I included and/or implemented the various bits and pieces of mentioned on the last few parallella related posts - things like the global loader-defined barrier memory, async dma (via a queue and interrupts), and the startup routine that can pass arguments to kernels, track the current running state and set a return code.
I decided to just allocate the barrier memory for the whole workgroup before the code address every time even if barriers aren't being used. It can always be changed. Still yet to test the implementation.
The start of the memory-map (excluding the isv entries) now looks like this:
+----------+------ | 0028 | extmem | 002c | group_id | 0030 | group_rows | 0034 | group_cols | 0038 | core_row | 003c | core_col | 0040 | group_size | 0044 | core_index +----------+------ | 0048 | imask (short, but here so it can be loaded as int) | 004a | status (short) | 004c | exit code | 0050 | entry | 0054 | sp | 0058 | arg0 | 005c | arg1 | 0060 | arg2 | 0064 | arg3 +----------+------ | 0068 | barrier, group_size bytes | | +----------+------ | ≥006c | .text .data .bss | | .text.bank0 .data.bank0 .bss.bank0
Not sure if it'll work but i experimented with a @workgroup "tag" on section names. If present the allocation is multiplied by the workgroup size - this was whilst working on the barrier stuff before I realised that wont work because the barrier location has to be the same across all work-items in the work-group even if they're running separately linked code. Something I can play with later anyway.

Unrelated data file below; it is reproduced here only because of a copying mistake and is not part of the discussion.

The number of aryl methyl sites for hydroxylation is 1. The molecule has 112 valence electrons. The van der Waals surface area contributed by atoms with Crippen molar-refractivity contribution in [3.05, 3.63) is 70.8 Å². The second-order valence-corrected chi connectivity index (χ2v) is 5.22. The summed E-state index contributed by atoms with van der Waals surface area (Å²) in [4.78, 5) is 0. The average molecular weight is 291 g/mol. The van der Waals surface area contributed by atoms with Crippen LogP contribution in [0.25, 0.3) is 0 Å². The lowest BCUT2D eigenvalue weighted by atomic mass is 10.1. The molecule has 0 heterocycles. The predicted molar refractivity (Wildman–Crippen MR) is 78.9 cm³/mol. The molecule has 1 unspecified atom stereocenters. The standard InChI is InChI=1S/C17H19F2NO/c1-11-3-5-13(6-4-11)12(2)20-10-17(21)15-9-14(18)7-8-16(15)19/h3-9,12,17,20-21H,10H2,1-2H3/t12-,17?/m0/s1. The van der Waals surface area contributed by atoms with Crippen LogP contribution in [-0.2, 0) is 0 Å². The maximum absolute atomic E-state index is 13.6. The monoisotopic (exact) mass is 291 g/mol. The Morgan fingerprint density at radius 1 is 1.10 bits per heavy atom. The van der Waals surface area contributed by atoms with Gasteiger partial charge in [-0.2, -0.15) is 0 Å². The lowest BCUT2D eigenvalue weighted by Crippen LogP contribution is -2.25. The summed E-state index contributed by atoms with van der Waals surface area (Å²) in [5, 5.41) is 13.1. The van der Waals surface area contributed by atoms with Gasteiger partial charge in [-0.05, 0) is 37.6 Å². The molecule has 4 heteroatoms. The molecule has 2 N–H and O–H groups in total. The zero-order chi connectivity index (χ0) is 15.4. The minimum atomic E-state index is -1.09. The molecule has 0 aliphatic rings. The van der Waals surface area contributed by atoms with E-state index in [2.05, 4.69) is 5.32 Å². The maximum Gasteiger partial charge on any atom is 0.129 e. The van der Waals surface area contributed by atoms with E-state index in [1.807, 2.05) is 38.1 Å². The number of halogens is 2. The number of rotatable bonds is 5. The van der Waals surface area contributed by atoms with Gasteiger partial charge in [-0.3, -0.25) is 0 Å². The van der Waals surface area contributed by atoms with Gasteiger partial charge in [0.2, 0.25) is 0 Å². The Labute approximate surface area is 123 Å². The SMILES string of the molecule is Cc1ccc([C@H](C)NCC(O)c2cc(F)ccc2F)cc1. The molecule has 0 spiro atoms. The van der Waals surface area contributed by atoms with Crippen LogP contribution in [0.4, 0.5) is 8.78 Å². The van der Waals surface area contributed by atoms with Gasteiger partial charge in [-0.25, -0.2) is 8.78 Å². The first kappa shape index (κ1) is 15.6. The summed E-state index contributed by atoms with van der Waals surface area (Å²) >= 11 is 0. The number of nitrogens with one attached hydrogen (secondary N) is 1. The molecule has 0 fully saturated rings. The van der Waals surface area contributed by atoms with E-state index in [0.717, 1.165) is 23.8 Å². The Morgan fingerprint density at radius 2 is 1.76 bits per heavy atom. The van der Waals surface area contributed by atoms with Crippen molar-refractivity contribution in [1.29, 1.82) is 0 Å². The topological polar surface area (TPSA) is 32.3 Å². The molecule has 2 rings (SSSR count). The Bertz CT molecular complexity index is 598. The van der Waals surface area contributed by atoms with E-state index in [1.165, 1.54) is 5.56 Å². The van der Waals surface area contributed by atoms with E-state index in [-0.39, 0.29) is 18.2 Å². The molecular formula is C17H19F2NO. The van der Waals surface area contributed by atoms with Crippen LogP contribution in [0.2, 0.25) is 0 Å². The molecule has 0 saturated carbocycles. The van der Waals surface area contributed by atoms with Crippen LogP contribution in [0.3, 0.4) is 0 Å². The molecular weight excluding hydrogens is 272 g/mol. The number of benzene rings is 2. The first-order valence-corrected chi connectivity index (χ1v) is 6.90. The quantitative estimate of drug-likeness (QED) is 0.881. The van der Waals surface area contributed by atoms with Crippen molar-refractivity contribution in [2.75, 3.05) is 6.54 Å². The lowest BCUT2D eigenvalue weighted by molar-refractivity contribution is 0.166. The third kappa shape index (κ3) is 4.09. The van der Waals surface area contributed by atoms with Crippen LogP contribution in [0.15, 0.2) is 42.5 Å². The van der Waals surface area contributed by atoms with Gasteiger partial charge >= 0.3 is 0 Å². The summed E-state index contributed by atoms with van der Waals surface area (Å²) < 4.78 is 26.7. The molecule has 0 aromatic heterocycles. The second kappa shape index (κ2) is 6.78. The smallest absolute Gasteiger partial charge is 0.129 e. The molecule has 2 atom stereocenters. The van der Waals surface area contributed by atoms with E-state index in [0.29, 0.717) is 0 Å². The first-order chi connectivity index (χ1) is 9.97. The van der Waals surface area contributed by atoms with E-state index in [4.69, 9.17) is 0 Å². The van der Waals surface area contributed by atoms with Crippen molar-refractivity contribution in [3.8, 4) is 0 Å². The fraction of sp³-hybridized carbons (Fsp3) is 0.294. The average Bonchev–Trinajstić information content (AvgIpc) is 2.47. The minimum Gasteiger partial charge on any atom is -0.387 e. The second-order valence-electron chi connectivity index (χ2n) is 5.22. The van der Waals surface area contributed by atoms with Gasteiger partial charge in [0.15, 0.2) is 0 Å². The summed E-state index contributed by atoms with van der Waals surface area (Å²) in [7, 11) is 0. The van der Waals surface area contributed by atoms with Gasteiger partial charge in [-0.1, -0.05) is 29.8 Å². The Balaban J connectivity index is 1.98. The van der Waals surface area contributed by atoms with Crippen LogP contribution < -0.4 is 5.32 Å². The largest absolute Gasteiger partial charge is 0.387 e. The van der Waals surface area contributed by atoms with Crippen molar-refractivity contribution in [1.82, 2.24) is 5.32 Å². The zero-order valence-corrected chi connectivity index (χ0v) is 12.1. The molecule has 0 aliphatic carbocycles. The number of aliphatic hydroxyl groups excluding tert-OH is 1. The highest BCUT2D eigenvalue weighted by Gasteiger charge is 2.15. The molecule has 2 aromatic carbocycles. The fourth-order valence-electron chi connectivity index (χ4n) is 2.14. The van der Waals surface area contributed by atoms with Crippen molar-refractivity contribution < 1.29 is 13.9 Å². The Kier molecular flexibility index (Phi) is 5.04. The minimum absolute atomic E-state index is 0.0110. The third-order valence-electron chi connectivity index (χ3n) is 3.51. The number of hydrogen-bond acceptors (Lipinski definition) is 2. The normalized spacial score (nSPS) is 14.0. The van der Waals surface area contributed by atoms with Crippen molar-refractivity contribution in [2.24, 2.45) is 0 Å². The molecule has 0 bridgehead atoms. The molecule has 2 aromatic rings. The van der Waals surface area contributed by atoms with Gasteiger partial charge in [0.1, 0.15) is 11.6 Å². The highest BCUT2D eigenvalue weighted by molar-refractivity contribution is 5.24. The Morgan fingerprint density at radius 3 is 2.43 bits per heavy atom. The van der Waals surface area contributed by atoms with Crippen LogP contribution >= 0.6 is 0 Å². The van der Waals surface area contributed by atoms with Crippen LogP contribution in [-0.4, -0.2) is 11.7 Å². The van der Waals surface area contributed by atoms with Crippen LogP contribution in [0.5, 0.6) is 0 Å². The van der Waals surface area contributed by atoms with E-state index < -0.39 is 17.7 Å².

After getting the most basic test running i'm to the point of being able to debug the new features. And I just got the async dma interfaces to function (yay?) before writing this up. Actually it works out pretty nicely. I define the async dma queue inside the isr handler code so that by using the c functions which reference the queue it drags in the isr and isr vector automatically, which the loader tracks so that the new
sync isr automagically sets the correct imask too.
Once i've got everything going i've got a bit of housekeeping stuff to deal with before it can go further. But for now I've settled on two libraries:
The host-side library (surprise). This includes a fork of the adapteva esdk 'e-hal' as well as the elf-loader stuff. The on-core runtime interface has been changed to accommodate the new features so it wont work with pre-linked binaries.
This is the on-core support library and equivalent to e-lib. Most of the functions are inline calls which generates smaller code-size and more efficient compilation of leaf functions.
I have assembly versions of almost every non-inline routine too; they save some code-space but maybe not enough to be worth it. I might include it as another library option. Perhaps.
I'm probably also going to look at different runtime mechanisms such as a "job queue" mode rather than the current "one shot" mode. This will be changed by specifying a different crt0.o file. Already the crt0 implementation I have allows one to restart the core by just using e_start() without requiring a reset first because the exit routine just idles rather than trapping.